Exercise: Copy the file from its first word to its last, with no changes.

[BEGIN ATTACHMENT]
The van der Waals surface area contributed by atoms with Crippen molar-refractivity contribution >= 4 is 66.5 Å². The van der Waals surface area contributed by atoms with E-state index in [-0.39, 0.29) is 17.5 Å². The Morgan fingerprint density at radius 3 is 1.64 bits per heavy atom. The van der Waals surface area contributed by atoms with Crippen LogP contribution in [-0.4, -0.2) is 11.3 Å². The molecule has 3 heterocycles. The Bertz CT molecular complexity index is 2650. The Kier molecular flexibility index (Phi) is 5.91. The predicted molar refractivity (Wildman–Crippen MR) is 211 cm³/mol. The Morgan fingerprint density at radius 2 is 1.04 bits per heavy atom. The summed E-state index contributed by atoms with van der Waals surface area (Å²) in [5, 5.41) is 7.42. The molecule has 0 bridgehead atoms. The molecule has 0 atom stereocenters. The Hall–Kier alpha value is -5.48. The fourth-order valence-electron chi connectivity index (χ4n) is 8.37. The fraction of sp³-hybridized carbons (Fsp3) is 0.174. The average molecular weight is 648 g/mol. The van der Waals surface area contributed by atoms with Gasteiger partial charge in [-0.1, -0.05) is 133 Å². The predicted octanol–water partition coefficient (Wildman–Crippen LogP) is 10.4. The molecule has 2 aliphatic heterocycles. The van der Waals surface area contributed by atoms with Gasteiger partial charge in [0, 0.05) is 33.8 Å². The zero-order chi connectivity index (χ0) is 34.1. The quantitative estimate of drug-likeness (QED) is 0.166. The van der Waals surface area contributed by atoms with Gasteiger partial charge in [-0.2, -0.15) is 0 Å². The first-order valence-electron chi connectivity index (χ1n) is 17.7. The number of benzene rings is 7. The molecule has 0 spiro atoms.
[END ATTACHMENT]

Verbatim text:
The van der Waals surface area contributed by atoms with Crippen molar-refractivity contribution >= 4 is 66.5 Å². The van der Waals surface area contributed by atoms with E-state index in [-0.39, 0.29) is 17.5 Å². The Morgan fingerprint density at radius 3 is 1.64 bits per heavy atom. The van der Waals surface area contributed by atoms with Crippen LogP contribution in [-0.4, -0.2) is 11.3 Å². The molecule has 3 heterocycles. The Bertz CT molecular complexity index is 2650. The Kier molecular flexibility index (Phi) is 5.91. The predicted molar refractivity (Wildman–Crippen MR) is 211 cm³/mol. The Morgan fingerprint density at radius 2 is 1.04 bits per heavy atom. The summed E-state index contributed by atoms with van der Waals surface area (Å²) in [5, 5.41) is 7.42. The molecule has 0 bridgehead atoms. The molecule has 0 atom stereocenters. The Hall–Kier alpha value is -5.48. The fourth-order valence-electron chi connectivity index (χ4n) is 8.37. The fraction of sp³-hybridized carbons (Fsp3) is 0.174. The average molecular weight is 648 g/mol. The van der Waals surface area contributed by atoms with Gasteiger partial charge in [-0.1, -0.05) is 133 Å². The predicted octanol–water partition coefficient (Wildman–Crippen LogP) is 10.4. The molecule has 2 aliphatic heterocycles. The van der Waals surface area contributed by atoms with Gasteiger partial charge in [0, 0.05) is 33.8 Å². The zero-order chi connectivity index (χ0) is 34.1. The quantitative estimate of drug-likeness (QED) is 0.166. The van der Waals surface area contributed by atoms with Gasteiger partial charge in [-0.2, -0.15) is 0 Å². The first-order valence-electron chi connectivity index (χ1n) is 17.7. The number of benzene rings is 7. The molecule has 0 spiro atoms.